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Právo: State lacks experts to guarantee its cyber security

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Prague, June 6 (CTK) – World powers silently gather sensitive data about state bodies, but Czech authorities lack trustworthy experts who would protect their online systems against possible hacking attacks, daily Pravo writes yesterday, citing Ales Spidla, the author of the Czech cyber security strategy.
“The Czech police have quality experts, but there are not enough of them. It is hard to find computer experts for the security forces. The private sector offers very different pay to these specialists,” said Spidla, currently responsible for risk control of the Czech branch of the PricewaterhouseCoopers (PwC) consulting company.
He said the lack of experts was a problem all over the world. The FBI gave very interesting offers to hackers to persuade them into cooperating, he added.
Spidla said it is very good that the Czech Republic recently agreed with Israel on the sharing of data on cyber security because the Israelis are trained by their permanent fight.
In Israel, loyalty and trustworthiness are not such a problem like in other countries as the experts know one another from the army and they do not mind working for the authorities, he told the paper.
Spidla said Israeli experts took part in the building of a cyber security training centre in Ritka near Prague.
From time to time, powers such as Russia and China test their abilities to create chaos by cyber attacks, he indicated.
Spidla said a whole military division deals with cyber attacks and espionage in China and along with its auxiliary teams it has roughly 50,000 people. It is said that about 12,000 experts work as hackers for the Russian state in a centre in Voronezh.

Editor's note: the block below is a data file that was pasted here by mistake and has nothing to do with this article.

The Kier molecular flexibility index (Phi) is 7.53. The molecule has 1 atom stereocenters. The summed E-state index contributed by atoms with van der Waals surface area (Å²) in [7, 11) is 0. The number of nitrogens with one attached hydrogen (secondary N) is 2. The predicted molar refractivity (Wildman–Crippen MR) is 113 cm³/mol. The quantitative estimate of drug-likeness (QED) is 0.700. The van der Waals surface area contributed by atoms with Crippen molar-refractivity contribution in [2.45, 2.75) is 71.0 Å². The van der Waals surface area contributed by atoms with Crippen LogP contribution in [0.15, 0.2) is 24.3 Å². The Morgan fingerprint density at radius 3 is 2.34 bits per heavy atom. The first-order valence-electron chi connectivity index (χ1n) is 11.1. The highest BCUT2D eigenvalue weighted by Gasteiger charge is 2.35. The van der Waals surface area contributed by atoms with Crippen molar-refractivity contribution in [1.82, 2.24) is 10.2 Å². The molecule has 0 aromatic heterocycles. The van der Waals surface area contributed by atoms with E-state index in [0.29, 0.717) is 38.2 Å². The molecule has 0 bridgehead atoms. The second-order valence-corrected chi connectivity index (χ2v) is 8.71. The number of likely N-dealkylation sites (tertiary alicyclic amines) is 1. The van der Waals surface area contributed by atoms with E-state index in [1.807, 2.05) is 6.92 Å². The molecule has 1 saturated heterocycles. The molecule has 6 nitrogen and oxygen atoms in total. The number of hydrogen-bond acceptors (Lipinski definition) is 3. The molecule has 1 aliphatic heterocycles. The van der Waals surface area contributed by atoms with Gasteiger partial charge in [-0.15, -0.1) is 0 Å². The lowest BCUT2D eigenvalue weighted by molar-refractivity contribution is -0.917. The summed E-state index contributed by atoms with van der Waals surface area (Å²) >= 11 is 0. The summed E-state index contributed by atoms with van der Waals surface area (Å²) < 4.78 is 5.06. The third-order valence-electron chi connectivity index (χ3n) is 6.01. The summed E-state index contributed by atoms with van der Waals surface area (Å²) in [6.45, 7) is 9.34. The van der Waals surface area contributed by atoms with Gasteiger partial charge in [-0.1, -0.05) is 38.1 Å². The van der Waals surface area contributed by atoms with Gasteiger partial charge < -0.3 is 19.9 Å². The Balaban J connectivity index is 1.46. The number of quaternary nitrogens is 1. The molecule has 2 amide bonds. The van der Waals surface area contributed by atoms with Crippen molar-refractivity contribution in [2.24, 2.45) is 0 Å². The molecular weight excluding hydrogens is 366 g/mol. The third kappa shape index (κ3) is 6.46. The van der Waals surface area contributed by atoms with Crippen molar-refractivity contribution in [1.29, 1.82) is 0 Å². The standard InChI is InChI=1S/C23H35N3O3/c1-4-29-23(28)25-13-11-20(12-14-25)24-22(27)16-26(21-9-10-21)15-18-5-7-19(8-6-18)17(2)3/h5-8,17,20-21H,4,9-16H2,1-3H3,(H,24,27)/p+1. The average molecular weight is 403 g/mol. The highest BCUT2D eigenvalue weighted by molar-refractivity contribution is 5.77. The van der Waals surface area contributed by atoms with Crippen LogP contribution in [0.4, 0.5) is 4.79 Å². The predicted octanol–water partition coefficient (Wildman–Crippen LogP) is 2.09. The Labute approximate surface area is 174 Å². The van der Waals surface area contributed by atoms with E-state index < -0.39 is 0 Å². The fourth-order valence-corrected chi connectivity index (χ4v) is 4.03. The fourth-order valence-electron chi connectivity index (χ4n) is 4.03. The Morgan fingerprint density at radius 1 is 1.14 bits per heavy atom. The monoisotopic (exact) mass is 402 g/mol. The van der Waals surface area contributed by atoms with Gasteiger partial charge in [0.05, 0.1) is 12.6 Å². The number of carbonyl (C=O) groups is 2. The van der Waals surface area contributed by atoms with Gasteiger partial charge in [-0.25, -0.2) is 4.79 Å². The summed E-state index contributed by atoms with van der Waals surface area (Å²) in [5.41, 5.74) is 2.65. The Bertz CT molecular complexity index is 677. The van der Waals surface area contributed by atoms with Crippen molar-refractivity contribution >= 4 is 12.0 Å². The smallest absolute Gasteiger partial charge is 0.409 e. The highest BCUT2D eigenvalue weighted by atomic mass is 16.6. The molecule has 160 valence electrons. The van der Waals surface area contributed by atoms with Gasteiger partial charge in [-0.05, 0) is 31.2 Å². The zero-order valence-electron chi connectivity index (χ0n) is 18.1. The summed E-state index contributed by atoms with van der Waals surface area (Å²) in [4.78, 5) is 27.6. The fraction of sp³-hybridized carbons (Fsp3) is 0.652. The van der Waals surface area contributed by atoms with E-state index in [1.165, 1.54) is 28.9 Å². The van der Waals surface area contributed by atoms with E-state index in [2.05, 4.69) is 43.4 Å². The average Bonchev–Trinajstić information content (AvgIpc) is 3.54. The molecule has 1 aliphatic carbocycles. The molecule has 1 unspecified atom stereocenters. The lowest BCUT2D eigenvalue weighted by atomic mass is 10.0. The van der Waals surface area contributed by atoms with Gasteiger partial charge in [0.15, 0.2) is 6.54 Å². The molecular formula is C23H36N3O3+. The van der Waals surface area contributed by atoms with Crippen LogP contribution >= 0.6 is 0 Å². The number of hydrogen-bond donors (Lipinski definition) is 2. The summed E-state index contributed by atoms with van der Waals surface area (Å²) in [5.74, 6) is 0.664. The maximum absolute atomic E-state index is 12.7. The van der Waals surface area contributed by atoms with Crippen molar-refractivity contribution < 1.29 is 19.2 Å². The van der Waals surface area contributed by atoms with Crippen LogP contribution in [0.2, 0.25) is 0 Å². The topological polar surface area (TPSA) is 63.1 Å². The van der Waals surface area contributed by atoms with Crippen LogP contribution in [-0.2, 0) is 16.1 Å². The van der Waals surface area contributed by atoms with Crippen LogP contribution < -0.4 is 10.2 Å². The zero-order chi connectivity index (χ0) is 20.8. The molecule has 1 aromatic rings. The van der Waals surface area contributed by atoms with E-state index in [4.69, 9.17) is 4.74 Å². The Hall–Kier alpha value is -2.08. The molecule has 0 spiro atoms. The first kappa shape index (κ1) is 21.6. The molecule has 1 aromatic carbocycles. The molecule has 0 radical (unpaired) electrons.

Cyber attacks in Georgia and Estonia can be traced to Russia, he said.
It is advantageous to cause chaos before the outbreak of a real war. Several weeks before an armed conflict in Georgia, the president’s website became totally confused and the information and communication systems of the state authorities repeatedly failed, Spidla said.
A cyber attack may easily rock society and discredit government institutions. “It suffices to block the system for the payment of welfare benefits for several weeks. However, the most sensitive are the power industry, gas pipelines, water management, information systems, he said.
Spidla said hackers for example changed the direction of the flow of gas in a pipeline from Azerbaijan to make it flow across Russia. It took two week to reverse the flow again, he told the paper.
Two viruses were recently revealed in the information systems of a German nuclear power plant. They apparently spied for several years and one of them was most active in 2008. The viruses actively sent information, but it is unclear to whom, Spidla said.
Systems that control various industrial technologies appear more and more often, he said, referring to a case of a German furnace that had to be turned off due to a hacking attack on its control systems.
Medical facilities are likely to be included in the critical infrastructure soon and they will have to adopt new security measures,” Spidla said.
Hospitals have millions of sensitive data and even organised crime groups have shown interest in them. Hackers recently blocked a patient database of an American hospital, which had to pay them money to be able to restart the database, Pravo writes.

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